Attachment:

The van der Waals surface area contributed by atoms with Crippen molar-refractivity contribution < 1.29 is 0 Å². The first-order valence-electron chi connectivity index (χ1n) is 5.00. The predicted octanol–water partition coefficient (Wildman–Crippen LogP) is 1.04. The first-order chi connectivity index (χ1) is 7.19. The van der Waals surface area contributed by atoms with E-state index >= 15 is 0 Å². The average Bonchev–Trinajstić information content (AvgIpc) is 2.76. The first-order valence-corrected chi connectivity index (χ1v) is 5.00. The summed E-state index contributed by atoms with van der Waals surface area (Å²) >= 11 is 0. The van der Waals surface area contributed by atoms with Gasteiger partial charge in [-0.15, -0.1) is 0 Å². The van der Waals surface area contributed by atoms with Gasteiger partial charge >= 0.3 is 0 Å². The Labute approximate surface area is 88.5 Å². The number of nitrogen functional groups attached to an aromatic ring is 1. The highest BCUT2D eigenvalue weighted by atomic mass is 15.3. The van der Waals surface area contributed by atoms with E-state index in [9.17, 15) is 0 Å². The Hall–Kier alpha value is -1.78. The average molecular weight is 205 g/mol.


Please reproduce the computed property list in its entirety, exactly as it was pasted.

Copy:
The van der Waals surface area contributed by atoms with Crippen molar-refractivity contribution < 1.29 is 0 Å². The first-order valence-electron chi connectivity index (χ1n) is 5.00. The predicted octanol–water partition coefficient (Wildman–Crippen LogP) is 1.04. The first-order chi connectivity index (χ1) is 7.19. The van der Waals surface area contributed by atoms with E-state index >= 15 is 0 Å². The average Bonchev–Trinajstić information content (AvgIpc) is 2.76. The first-order valence-corrected chi connectivity index (χ1v) is 5.00. The summed E-state index contributed by atoms with van der Waals surface area (Å²) >= 11 is 0. The van der Waals surface area contributed by atoms with Gasteiger partial charge in [-0.15, -0.1) is 0 Å². The van der Waals surface area contributed by atoms with Gasteiger partial charge >= 0.3 is 0 Å². The Labute approximate surface area is 88.5 Å². The number of nitrogen functional groups attached to an aromatic ring is 1. The highest BCUT2D eigenvalue weighted by atomic mass is 15.3. The van der Waals surface area contributed by atoms with E-state index in [9.17, 15) is 0 Å². The Hall–Kier alpha value is -1.78. The average molecular weight is 205 g/mol.